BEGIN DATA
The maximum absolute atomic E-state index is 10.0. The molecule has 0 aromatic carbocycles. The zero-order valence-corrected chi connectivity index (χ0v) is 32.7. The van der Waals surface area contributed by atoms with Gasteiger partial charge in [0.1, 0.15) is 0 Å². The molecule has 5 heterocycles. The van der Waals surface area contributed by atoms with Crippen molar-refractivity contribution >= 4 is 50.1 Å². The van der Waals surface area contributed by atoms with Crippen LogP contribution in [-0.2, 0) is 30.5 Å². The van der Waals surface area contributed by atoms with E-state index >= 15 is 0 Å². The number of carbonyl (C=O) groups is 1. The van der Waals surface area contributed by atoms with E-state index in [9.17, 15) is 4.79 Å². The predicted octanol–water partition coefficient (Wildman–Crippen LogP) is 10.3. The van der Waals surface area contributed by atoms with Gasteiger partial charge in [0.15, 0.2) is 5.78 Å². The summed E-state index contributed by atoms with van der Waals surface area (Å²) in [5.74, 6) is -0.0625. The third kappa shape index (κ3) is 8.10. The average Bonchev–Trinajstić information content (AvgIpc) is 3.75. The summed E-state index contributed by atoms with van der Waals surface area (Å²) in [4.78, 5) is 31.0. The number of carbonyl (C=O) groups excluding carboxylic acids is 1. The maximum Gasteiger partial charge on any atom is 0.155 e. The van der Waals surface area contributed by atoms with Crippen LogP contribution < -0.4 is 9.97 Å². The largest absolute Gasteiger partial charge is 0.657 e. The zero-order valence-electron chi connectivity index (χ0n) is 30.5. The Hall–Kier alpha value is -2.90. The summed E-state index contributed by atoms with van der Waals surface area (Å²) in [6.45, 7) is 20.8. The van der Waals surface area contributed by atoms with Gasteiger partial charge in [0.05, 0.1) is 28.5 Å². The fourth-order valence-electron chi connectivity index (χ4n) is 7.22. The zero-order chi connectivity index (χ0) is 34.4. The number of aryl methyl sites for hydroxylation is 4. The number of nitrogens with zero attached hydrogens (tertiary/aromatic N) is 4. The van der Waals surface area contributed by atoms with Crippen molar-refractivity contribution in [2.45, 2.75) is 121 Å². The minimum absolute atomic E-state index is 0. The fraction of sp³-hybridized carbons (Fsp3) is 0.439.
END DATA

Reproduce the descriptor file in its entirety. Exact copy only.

The maximum absolute atomic E-state index is 10.0. The molecule has 0 aromatic carbocycles. The zero-order valence-corrected chi connectivity index (χ0v) is 32.7. The van der Waals surface area contributed by atoms with Gasteiger partial charge in [0.1, 0.15) is 0 Å². The molecule has 5 heterocycles. The van der Waals surface area contributed by atoms with Crippen molar-refractivity contribution >= 4 is 50.1 Å². The van der Waals surface area contributed by atoms with Crippen LogP contribution in [-0.2, 0) is 30.5 Å². The van der Waals surface area contributed by atoms with E-state index >= 15 is 0 Å². The number of carbonyl (C=O) groups is 1. The van der Waals surface area contributed by atoms with E-state index in [9.17, 15) is 4.79 Å². The predicted octanol–water partition coefficient (Wildman–Crippen LogP) is 10.3. The van der Waals surface area contributed by atoms with Gasteiger partial charge in [0.15, 0.2) is 5.78 Å². The summed E-state index contributed by atoms with van der Waals surface area (Å²) in [5.74, 6) is -0.0625. The third kappa shape index (κ3) is 8.10. The average Bonchev–Trinajstić information content (AvgIpc) is 3.75. The summed E-state index contributed by atoms with van der Waals surface area (Å²) in [4.78, 5) is 31.0. The number of carbonyl (C=O) groups excluding carboxylic acids is 1. The maximum Gasteiger partial charge on any atom is 0.155 e. The van der Waals surface area contributed by atoms with Crippen LogP contribution < -0.4 is 9.97 Å². The largest absolute Gasteiger partial charge is 0.657 e. The zero-order valence-electron chi connectivity index (χ0n) is 30.5. The Hall–Kier alpha value is -2.90. The summed E-state index contributed by atoms with van der Waals surface area (Å²) in [6.45, 7) is 20.8. The van der Waals surface area contributed by atoms with Gasteiger partial charge in [0.05, 0.1) is 28.5 Å². The fourth-order valence-electron chi connectivity index (χ4n) is 7.22. The zero-order chi connectivity index (χ0) is 34.4. The number of aryl methyl sites for hydroxylation is 4. The number of nitrogens with zero attached hydrogens (tertiary/aromatic N) is 4. The van der Waals surface area contributed by atoms with Crippen molar-refractivity contribution in [2.45, 2.75) is 121 Å². The minimum absolute atomic E-state index is 0. The fraction of sp³-hybridized carbons (Fsp3) is 0.439.